Sunday, October 13, 2013

What if all the money disappeared tomorrow?

Consider the case where everyone woke up tomorrow and all money in all forms, coin, currency, bank account balances,  etc had disappeared? No one would be able to buy food, farmers would not be able to grow food since they wouldn’t have the money to buy seed or fuel for their tractors. All production would stop because no one would have money to buy the goods produced or to pay for the raw materials and labor that went into the goods. It would be a matter of once again living off what nature provides, bartering with the goods available, or introducing some form of money as a way to hasten the recovery.

Clearly, reintroducing money would be a faster means of recovery than the other two. It would boil down to everyone starting to print their own money (IOUs) or the government printing coin or the Fed printing currency to prime the pump and get economy back on track. Most people would feel safer taking government money they had always used rather than personal IOUs in exchange for purchases.

To get the money into circulation the Fed could simply restore the balances everyone had in their accounts at their banks or the Fed the day before the money disappeared.

Since the Fed printed the money, what form of debt did it incur doing so? None. The balances held in treasury notes and bills at the Fed could simply be replaced with reserve account balances of the same amount. So the national debt would disappear unless the government decided to accept reserves for government issued notes and bills again.

So what is this national debt we keep talking about? What’s to keep the Fed from printing all the money it needs to buy up the national debt? All the interest accrued on the government debt the Fed holds is remitted back to the government treasury anyway.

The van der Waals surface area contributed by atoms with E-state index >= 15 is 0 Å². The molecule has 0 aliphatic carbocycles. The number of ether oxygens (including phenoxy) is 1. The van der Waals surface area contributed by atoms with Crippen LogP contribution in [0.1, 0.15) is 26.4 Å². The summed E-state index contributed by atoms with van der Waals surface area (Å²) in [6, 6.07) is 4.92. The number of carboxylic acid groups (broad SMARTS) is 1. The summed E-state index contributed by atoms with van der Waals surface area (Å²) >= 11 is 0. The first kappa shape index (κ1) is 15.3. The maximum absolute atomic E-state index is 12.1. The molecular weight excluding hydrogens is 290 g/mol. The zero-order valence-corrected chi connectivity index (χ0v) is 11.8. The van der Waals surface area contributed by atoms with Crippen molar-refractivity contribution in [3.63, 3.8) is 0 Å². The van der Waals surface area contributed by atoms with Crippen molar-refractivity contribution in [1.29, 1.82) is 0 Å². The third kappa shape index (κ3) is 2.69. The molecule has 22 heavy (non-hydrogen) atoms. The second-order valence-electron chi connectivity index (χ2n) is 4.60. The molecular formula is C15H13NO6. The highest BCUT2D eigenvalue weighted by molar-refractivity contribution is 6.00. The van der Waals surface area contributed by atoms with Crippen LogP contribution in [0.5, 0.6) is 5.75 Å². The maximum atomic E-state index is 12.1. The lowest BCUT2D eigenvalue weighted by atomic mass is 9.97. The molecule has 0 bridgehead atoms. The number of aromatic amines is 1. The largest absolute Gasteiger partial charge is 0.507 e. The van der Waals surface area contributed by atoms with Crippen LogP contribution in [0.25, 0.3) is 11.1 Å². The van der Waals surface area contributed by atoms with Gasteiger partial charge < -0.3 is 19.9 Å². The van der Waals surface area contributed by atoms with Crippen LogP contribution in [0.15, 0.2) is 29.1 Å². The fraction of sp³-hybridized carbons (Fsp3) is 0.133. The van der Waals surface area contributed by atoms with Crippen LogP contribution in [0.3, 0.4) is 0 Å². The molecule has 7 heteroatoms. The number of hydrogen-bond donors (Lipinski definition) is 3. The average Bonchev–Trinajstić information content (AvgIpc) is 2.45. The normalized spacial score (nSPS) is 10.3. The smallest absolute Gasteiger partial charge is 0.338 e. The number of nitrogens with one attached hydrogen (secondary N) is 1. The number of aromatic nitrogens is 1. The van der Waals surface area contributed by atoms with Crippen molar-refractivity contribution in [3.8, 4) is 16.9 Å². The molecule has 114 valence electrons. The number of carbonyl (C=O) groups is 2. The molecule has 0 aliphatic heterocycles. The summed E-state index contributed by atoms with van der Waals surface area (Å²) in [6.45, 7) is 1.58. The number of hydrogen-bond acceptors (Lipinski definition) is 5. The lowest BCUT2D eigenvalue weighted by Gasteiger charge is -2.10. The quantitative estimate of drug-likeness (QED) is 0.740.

The national debt is nothing more than the government providing a secure way for the private sector to save and for foreign governments to supply goods to Americans. Foreign businesses selling those goods to Americans convert the dollars they get for the goods into the local currency to pay for the labor and materials that went into them. The dollars the foreign government receives from the suppliers in exchange for the local currency it provides ends up in it’s reserve account at the Fed. They usually buy treasury notes and bills since they pay interest.

The only way for foreign governments to cash in their dollars held at the Fed is for them to buy American goods or assets, and we can decide if we want to sell those goods and assets to them depending on what we want our balance of payments and exchange rate to be.

At this point in time the only threat from the national debt seems to be that it can be used by a minority of Americans to blackmail the majority into accepting their ideology as the governing mandate.

Wednesday, October 02, 2013

Why should we pay interest on the national debt?

Why should the government pay interest on the national debt? People hold it because it's better than holding other assets. China holds it to finance their trade surplus. It's our money. We can print whatever we need to sustain full employment if we spend it wisely on the infrastructure, education, and research we need to sustain the economy and don't create more demand than we can support with the population and resources we have at our disposal. Doing the latter would cause inflation, so that's really the only limit there is on printing money. The debt ceiling is just a self imposed constraint that is used to deflate the economy and cause political instability. The easiest way to reduce the debt is to stop paying interest on it, and just print whatever money is necessary to sustain the economy, without overheating it. Think about it. Read about it. It's not a new idea.